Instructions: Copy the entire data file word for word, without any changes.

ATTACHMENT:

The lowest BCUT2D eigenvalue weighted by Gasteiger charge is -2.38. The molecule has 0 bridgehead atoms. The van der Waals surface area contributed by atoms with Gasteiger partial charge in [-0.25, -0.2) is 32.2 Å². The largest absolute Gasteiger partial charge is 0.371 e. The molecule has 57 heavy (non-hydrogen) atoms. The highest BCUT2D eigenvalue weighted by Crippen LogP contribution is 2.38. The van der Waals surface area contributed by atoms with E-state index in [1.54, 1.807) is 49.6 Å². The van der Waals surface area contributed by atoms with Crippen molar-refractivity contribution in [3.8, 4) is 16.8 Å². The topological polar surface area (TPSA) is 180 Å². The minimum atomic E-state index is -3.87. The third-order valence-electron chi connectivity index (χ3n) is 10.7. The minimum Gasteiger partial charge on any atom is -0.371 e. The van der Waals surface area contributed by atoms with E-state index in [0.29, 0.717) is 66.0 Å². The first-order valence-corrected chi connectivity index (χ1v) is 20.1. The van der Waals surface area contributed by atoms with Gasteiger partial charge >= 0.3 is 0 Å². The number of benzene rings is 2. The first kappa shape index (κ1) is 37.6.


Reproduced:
The lowest BCUT2D eigenvalue weighted by Gasteiger charge is -2.38. The molecule has 0 bridgehead atoms. The van der Waals surface area contributed by atoms with Gasteiger partial charge in [-0.25, -0.2) is 32.2 Å². The largest absolute Gasteiger partial charge is 0.371 e. The molecule has 57 heavy (non-hydrogen) atoms. The highest BCUT2D eigenvalue weighted by Crippen LogP contribution is 2.38. The van der Waals surface area contributed by atoms with E-state index in [1.54, 1.807) is 49.6 Å². The van der Waals surface area contributed by atoms with Crippen molar-refractivity contribution in [3.8, 4) is 16.8 Å². The topological polar surface area (TPSA) is 180 Å². The minimum atomic E-state index is -3.87. The third-order valence-electron chi connectivity index (χ3n) is 10.7. The minimum Gasteiger partial charge on any atom is -0.371 e. The van der Waals surface area contributed by atoms with E-state index in [0.29, 0.717) is 66.0 Å². The first-order valence-corrected chi connectivity index (χ1v) is 20.1. The van der Waals surface area contributed by atoms with Gasteiger partial charge >= 0.3 is 0 Å². The number of benzene rings is 2. The first kappa shape index (κ1) is 37.6.